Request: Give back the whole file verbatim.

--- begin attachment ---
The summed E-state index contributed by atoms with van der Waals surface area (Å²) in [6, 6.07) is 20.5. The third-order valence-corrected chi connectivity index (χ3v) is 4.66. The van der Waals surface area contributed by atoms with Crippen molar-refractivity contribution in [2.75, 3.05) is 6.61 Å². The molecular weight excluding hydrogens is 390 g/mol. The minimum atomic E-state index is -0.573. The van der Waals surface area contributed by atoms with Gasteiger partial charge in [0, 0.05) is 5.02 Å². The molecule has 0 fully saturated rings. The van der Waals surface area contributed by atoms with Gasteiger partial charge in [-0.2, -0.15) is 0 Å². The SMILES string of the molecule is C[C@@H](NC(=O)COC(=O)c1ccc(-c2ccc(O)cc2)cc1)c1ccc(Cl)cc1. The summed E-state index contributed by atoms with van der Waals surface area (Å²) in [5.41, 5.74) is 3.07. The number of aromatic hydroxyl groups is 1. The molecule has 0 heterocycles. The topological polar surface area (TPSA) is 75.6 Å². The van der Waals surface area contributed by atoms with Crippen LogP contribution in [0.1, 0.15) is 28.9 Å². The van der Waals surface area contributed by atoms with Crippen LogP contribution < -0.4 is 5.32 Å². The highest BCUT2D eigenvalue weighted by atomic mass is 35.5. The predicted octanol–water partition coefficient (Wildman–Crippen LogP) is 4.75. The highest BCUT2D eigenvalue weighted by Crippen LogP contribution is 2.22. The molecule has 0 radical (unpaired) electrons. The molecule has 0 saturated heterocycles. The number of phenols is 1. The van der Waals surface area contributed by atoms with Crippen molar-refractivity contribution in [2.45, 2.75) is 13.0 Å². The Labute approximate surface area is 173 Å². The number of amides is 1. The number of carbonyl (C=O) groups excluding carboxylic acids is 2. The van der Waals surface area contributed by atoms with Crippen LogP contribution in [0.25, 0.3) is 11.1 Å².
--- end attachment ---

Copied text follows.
The summed E-state index contributed by atoms with van der Waals surface area (Å²) in [6, 6.07) is 20.5. The third-order valence-corrected chi connectivity index (χ3v) is 4.66. The van der Waals surface area contributed by atoms with Crippen molar-refractivity contribution in [2.75, 3.05) is 6.61 Å². The molecular weight excluding hydrogens is 390 g/mol. The minimum atomic E-state index is -0.573. The van der Waals surface area contributed by atoms with Gasteiger partial charge in [0, 0.05) is 5.02 Å². The molecule has 0 fully saturated rings. The van der Waals surface area contributed by atoms with Gasteiger partial charge in [-0.2, -0.15) is 0 Å². The SMILES string of the molecule is C[C@@H](NC(=O)COC(=O)c1ccc(-c2ccc(O)cc2)cc1)c1ccc(Cl)cc1. The summed E-state index contributed by atoms with van der Waals surface area (Å²) in [5.41, 5.74) is 3.07. The number of aromatic hydroxyl groups is 1. The molecule has 0 heterocycles. The topological polar surface area (TPSA) is 75.6 Å². The van der Waals surface area contributed by atoms with Crippen LogP contribution in [0.1, 0.15) is 28.9 Å². The van der Waals surface area contributed by atoms with Crippen LogP contribution < -0.4 is 5.32 Å². The highest BCUT2D eigenvalue weighted by atomic mass is 35.5. The predicted octanol–water partition coefficient (Wildman–Crippen LogP) is 4.75. The highest BCUT2D eigenvalue weighted by Crippen LogP contribution is 2.22. The molecule has 0 radical (unpaired) electrons. The molecule has 0 saturated heterocycles. The number of phenols is 1. The van der Waals surface area contributed by atoms with Crippen molar-refractivity contribution in [2.45, 2.75) is 13.0 Å². The Labute approximate surface area is 173 Å². The number of amides is 1. The number of carbonyl (C=O) groups excluding carboxylic acids is 2. The van der Waals surface area contributed by atoms with Crippen LogP contribution in [0.25, 0.3) is 11.1 Å².